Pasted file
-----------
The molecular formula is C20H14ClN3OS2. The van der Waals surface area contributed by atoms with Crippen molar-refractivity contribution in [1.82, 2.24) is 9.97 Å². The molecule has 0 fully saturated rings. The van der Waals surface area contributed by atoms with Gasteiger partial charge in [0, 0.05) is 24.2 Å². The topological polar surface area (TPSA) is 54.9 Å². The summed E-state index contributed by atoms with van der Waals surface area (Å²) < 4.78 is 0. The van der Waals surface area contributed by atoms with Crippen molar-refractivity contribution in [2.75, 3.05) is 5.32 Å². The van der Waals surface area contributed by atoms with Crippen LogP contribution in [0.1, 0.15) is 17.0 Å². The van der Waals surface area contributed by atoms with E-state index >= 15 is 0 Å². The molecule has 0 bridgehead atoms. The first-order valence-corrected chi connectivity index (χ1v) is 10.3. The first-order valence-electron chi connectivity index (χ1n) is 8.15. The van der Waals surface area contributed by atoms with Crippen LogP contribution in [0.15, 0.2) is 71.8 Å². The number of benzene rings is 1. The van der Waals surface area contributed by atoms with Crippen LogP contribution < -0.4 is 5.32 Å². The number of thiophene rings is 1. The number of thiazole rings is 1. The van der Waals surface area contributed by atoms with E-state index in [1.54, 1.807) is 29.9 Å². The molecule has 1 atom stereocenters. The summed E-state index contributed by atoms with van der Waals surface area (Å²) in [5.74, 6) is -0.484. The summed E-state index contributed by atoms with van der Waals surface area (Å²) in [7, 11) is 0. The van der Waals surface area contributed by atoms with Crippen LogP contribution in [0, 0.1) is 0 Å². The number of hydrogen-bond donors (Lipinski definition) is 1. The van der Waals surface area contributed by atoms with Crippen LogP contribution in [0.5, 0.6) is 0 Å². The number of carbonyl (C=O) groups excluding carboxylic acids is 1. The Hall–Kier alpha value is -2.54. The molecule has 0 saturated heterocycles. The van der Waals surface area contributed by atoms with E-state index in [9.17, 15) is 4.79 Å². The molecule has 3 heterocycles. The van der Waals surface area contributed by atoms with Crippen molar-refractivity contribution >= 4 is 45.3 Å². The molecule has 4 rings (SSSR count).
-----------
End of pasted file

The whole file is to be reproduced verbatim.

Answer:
The molecular formula is C20H14ClN3OS2. The van der Waals surface area contributed by atoms with Crippen molar-refractivity contribution in [1.82, 2.24) is 9.97 Å². The molecule has 0 fully saturated rings. The van der Waals surface area contributed by atoms with Gasteiger partial charge in [0, 0.05) is 24.2 Å². The topological polar surface area (TPSA) is 54.9 Å². The summed E-state index contributed by atoms with van der Waals surface area (Å²) < 4.78 is 0. The van der Waals surface area contributed by atoms with Crippen molar-refractivity contribution in [2.75, 3.05) is 5.32 Å². The van der Waals surface area contributed by atoms with Crippen LogP contribution in [0.1, 0.15) is 17.0 Å². The van der Waals surface area contributed by atoms with E-state index >= 15 is 0 Å². The molecule has 0 bridgehead atoms. The first-order valence-corrected chi connectivity index (χ1v) is 10.3. The first-order valence-electron chi connectivity index (χ1n) is 8.15. The van der Waals surface area contributed by atoms with Crippen LogP contribution in [0.15, 0.2) is 71.8 Å². The number of benzene rings is 1. The van der Waals surface area contributed by atoms with Crippen LogP contribution < -0.4 is 5.32 Å². The number of thiophene rings is 1. The number of thiazole rings is 1. The van der Waals surface area contributed by atoms with E-state index in [1.54, 1.807) is 29.9 Å². The molecule has 1 atom stereocenters. The summed E-state index contributed by atoms with van der Waals surface area (Å²) in [5.74, 6) is -0.484. The summed E-state index contributed by atoms with van der Waals surface area (Å²) in [7, 11) is 0. The van der Waals surface area contributed by atoms with Crippen LogP contribution in [0, 0.1) is 0 Å². The number of hydrogen-bond donors (Lipinski definition) is 1. The van der Waals surface area contributed by atoms with Crippen LogP contribution in [0.5, 0.6) is 0 Å². The number of carbonyl (C=O) groups excluding carboxylic acids is 1. The Hall–Kier alpha value is -2.54. The molecule has 0 saturated heterocycles. The van der Waals surface area contributed by atoms with E-state index in [9.17, 15) is 4.79 Å². The molecule has 3 heterocycles. The van der Waals surface area contributed by atoms with Crippen molar-refractivity contribution >= 4 is 45.3 Å². The molecule has 4 rings (SSSR count).